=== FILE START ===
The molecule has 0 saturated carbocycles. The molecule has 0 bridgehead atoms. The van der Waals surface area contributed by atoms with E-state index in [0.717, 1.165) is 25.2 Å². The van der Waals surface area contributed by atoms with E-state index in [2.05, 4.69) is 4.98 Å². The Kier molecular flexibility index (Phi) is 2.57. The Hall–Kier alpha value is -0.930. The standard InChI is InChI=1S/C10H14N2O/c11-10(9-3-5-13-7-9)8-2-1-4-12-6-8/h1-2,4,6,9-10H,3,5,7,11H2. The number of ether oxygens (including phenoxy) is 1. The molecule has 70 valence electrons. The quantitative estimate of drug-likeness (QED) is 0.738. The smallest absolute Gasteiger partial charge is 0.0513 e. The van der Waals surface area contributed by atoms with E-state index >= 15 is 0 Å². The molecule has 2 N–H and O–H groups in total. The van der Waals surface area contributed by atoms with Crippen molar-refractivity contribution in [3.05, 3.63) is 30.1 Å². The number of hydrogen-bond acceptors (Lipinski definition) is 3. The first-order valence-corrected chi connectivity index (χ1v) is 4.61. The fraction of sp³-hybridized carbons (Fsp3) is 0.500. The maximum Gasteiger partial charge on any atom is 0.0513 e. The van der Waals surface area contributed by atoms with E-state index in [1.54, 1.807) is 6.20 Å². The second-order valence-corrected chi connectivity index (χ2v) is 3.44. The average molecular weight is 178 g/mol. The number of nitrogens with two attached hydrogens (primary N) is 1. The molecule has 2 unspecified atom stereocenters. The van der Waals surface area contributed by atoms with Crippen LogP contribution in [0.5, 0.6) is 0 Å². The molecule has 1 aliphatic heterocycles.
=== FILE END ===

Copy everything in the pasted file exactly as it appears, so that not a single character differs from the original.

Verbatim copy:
The molecule has 0 saturated carbocycles. The molecule has 0 bridgehead atoms. The van der Waals surface area contributed by atoms with E-state index in [0.717, 1.165) is 25.2 Å². The van der Waals surface area contributed by atoms with E-state index in [2.05, 4.69) is 4.98 Å². The Kier molecular flexibility index (Phi) is 2.57. The Hall–Kier alpha value is -0.930. The standard InChI is InChI=1S/C10H14N2O/c11-10(9-3-5-13-7-9)8-2-1-4-12-6-8/h1-2,4,6,9-10H,3,5,7,11H2. The number of ether oxygens (including phenoxy) is 1. The molecule has 70 valence electrons. The quantitative estimate of drug-likeness (QED) is 0.738. The smallest absolute Gasteiger partial charge is 0.0513 e. The van der Waals surface area contributed by atoms with E-state index >= 15 is 0 Å². The molecule has 2 N–H and O–H groups in total. The van der Waals surface area contributed by atoms with Crippen molar-refractivity contribution in [3.05, 3.63) is 30.1 Å². The number of hydrogen-bond acceptors (Lipinski definition) is 3. The first-order valence-corrected chi connectivity index (χ1v) is 4.61. The fraction of sp³-hybridized carbons (Fsp3) is 0.500. The maximum Gasteiger partial charge on any atom is 0.0513 e. The van der Waals surface area contributed by atoms with E-state index in [1.54, 1.807) is 6.20 Å². The second-order valence-corrected chi connectivity index (χ2v) is 3.44. The average molecular weight is 178 g/mol. The number of nitrogens with two attached hydrogens (primary N) is 1. The molecule has 2 unspecified atom stereocenters. The van der Waals surface area contributed by atoms with Crippen LogP contribution in [0.5, 0.6) is 0 Å². The molecule has 1 aliphatic heterocycles.